At the other end of the age spectrum, the share of young children living in Africa is expected to rise sharply, from 23% in 2010 to 38% in 2050. The youth share in Asia & Oceania is projected to decline from 58% to 46%. The global labor force will also shift in the direction of Africa. The share of prime working-age people (ages 15 to 64) living in Africa is expected to increase from 13% to 25%. Asia & Oceania will likely experience erosion in its share of the working-age population, from 63% in 2010 to 56% in 2050.
Median Age by Region
Europe’s population is the oldest in the world, and the region should retain that distinction in 2050. In 2010, Europe was the only region with a median age of 40. It is projected to age up to 46 in 2050. Africa, with a median age of 19, is currently half as young as Europe. Africa’s median is likely to rise to 25 by 2050, but even then it will be younger than any other region is today.
Latin America and Asia are expected to experience double-digit increases in their median ages. The median age in Latin America should increase from 27 in 2010 to 41 in 2050, and the median age in Asia should rise from 29 in 2010 to 40 in 2050. Thus, these two regions are likely to catch up with North America by 2050 and also close much of the age gap with Europe.32 North America may age up the least, adding only four years between 2010 and 2050.
Dependency Ratios by Region
Because the population of seniors is projected to grow faster than the working-age population in all regions, old-age dependency ratios are also expected to rise all over the world. In Asia, the old-age dependency ratio is expected to nearly triple, from 10 seniors per 100 working-age people in 2010 to 27 in 2050. The ratio should more than double in the Americas, rising from 14 to 32, and it may nearly double in Europe, from 24 to 47. The current old-age dependency ratio in Africa is only 6, and it is expected to remain relatively low in the future, reaching 9 in 2050.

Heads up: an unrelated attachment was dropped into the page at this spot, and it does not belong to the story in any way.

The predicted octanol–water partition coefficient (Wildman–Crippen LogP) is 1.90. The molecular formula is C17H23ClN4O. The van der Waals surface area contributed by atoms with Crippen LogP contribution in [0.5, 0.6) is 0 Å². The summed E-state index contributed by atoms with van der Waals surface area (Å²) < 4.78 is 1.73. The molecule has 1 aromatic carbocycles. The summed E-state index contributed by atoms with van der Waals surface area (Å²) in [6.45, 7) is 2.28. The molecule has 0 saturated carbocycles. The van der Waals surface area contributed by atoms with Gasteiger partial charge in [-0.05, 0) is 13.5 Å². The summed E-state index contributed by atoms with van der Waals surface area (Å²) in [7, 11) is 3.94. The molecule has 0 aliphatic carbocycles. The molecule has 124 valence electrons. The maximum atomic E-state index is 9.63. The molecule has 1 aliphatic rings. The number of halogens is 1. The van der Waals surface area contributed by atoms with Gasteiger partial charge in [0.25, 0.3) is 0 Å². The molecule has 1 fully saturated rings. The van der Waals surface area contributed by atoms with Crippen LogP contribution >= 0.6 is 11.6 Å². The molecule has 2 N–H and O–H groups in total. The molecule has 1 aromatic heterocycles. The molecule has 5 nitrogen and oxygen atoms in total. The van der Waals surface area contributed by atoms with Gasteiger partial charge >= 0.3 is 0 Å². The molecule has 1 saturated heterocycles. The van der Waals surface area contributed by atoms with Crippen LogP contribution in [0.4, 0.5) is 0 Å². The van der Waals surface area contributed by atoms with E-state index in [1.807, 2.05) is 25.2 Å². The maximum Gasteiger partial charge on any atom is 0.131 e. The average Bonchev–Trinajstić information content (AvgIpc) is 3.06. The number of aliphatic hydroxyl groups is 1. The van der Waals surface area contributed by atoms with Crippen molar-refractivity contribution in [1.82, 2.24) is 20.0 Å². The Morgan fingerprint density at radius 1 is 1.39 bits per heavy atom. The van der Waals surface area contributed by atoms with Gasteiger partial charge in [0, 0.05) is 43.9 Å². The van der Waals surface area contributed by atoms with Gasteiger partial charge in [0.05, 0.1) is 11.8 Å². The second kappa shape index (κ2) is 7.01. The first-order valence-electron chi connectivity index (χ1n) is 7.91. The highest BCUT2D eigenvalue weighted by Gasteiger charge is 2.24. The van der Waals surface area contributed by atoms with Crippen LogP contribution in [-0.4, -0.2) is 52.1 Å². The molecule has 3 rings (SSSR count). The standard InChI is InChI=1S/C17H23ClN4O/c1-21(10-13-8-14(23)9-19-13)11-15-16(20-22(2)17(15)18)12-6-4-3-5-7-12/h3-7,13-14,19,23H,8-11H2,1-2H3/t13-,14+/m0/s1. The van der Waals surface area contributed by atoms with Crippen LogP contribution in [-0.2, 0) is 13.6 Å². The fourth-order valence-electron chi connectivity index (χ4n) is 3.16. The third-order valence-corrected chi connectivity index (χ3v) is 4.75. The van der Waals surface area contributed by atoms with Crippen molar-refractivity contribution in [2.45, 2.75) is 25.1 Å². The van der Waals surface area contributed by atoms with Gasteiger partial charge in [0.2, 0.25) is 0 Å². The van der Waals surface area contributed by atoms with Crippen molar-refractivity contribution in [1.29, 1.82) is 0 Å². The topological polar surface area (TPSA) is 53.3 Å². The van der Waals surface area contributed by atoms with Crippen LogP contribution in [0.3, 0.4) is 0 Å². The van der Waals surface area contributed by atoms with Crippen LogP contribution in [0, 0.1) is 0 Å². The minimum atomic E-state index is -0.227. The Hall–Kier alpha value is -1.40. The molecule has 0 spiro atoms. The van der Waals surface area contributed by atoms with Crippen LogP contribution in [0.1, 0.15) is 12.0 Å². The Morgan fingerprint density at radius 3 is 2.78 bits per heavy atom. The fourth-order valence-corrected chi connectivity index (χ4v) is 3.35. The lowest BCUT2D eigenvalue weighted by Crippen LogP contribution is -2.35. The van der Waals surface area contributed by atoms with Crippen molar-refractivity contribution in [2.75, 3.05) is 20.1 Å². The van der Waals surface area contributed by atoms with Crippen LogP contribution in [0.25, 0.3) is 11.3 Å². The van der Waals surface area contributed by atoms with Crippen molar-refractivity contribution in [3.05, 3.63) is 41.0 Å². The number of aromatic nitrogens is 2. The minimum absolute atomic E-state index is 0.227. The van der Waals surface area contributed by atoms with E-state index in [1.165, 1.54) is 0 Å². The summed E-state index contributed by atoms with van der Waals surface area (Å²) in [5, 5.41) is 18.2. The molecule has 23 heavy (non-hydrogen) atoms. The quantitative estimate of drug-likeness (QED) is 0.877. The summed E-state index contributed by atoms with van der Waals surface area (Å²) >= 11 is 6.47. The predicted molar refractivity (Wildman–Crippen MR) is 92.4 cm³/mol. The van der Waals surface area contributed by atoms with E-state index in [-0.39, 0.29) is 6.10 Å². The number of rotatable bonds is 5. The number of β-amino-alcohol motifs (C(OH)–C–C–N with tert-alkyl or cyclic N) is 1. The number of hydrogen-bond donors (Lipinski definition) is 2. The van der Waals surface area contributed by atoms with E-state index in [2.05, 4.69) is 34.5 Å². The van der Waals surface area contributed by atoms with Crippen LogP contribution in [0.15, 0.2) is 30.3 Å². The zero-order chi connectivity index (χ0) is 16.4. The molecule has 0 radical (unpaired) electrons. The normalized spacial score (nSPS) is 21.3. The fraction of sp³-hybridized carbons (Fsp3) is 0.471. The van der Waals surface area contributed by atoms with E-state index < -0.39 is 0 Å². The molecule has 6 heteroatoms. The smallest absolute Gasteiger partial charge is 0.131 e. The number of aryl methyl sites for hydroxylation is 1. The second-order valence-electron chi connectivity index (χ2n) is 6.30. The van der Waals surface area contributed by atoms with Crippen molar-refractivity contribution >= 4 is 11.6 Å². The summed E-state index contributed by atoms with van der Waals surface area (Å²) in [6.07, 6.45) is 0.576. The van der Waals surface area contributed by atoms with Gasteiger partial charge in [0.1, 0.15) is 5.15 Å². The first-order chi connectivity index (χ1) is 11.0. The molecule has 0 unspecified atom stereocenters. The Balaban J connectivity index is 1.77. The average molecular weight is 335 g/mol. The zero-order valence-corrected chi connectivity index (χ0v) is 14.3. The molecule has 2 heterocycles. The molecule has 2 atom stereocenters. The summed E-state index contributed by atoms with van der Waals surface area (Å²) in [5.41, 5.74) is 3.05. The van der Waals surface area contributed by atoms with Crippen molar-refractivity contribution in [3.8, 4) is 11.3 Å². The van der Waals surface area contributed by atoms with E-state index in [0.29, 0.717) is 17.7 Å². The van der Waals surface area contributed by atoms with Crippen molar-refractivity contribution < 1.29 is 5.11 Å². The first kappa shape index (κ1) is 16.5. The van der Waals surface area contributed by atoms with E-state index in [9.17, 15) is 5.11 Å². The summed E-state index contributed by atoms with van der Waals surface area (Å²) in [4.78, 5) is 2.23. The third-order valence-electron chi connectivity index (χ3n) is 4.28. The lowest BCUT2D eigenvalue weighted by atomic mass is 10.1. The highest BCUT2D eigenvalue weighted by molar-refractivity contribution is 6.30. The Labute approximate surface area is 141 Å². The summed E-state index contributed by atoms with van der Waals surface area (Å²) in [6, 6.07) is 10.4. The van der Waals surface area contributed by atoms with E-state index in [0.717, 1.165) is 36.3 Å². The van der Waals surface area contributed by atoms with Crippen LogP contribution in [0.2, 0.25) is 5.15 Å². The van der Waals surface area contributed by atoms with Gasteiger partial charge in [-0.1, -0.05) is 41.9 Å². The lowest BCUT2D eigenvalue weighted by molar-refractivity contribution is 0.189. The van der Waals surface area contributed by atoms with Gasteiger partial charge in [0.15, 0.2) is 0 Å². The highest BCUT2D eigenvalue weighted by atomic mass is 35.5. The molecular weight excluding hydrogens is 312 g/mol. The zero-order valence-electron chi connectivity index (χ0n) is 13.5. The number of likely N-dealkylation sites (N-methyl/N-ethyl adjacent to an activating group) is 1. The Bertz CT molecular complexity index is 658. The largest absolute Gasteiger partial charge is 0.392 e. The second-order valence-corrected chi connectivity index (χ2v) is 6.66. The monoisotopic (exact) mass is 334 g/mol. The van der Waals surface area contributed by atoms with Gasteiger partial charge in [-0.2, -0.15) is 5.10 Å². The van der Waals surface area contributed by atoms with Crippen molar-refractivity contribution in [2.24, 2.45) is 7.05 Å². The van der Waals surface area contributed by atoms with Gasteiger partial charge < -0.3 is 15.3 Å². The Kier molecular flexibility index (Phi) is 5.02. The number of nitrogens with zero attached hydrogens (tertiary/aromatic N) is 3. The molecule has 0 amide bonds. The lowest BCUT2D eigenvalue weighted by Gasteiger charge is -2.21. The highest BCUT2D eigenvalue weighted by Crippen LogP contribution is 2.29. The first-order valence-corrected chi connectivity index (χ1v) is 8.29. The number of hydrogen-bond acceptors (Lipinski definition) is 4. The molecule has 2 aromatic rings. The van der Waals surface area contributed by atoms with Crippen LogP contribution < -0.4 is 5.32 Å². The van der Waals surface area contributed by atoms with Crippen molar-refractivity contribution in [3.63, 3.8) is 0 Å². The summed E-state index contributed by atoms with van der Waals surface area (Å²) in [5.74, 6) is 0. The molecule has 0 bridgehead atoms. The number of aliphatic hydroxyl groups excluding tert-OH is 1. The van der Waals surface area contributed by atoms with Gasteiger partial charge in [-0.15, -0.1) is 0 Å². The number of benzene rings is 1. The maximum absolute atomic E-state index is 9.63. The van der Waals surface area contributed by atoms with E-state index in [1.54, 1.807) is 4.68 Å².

As old-age dependency ratios increase, countervailing decreases in the child dependency ratios are expected in all regions except Europe. The sharpest decline may be in Africa, where the number of children younger than 15 per 100 working-age people is expected to decrease from 74 in 2010 to 52 in 2050. The ratio falls from 38 to 28 in Asia & Oceania and from 38 to 29 in the Americas. In Europe, where the size of the working-age population is shrinking, the child dependency ratio is projected to increase from 23 in 2010 to 27 in 2050.
In Asia & Oceania and the Americas, the expected reductions in child dependency are not sufficiently large to make up for the growing numbers of seniors. The result is an expected increase in the total number of dependents per 100 working-age people—from 48 in 2010 to 55 in 2050 in Asia & Oceania and from 52 to 61 over the same period in the Americas. Europe, where the only growing population is seniors, is projected to experience the sharpest increase in the total dependency ratio, from 47 to 73. Thus, for every 100 people of working age, Europe may have nearly three-quarters the number of dependents in 2050.
Africa is the only region where dependency ratios are projected to decline. With the prime working-age population growing rapidly, the total dependency ratio in Africa is expected to decrease from 80 in 2010 to 61 in 2050. Thus, by 2050, there should be almost 20 fewer dependents per 100 working-age people in Africa. That is potentially a very favorable demographic outcome that could spur economic growth on the continent.
- Asia & Oceania and the Americas are divided into their component regions in the median age chart because an aggregate median age cannot be computed from the median age of each subregion. ↩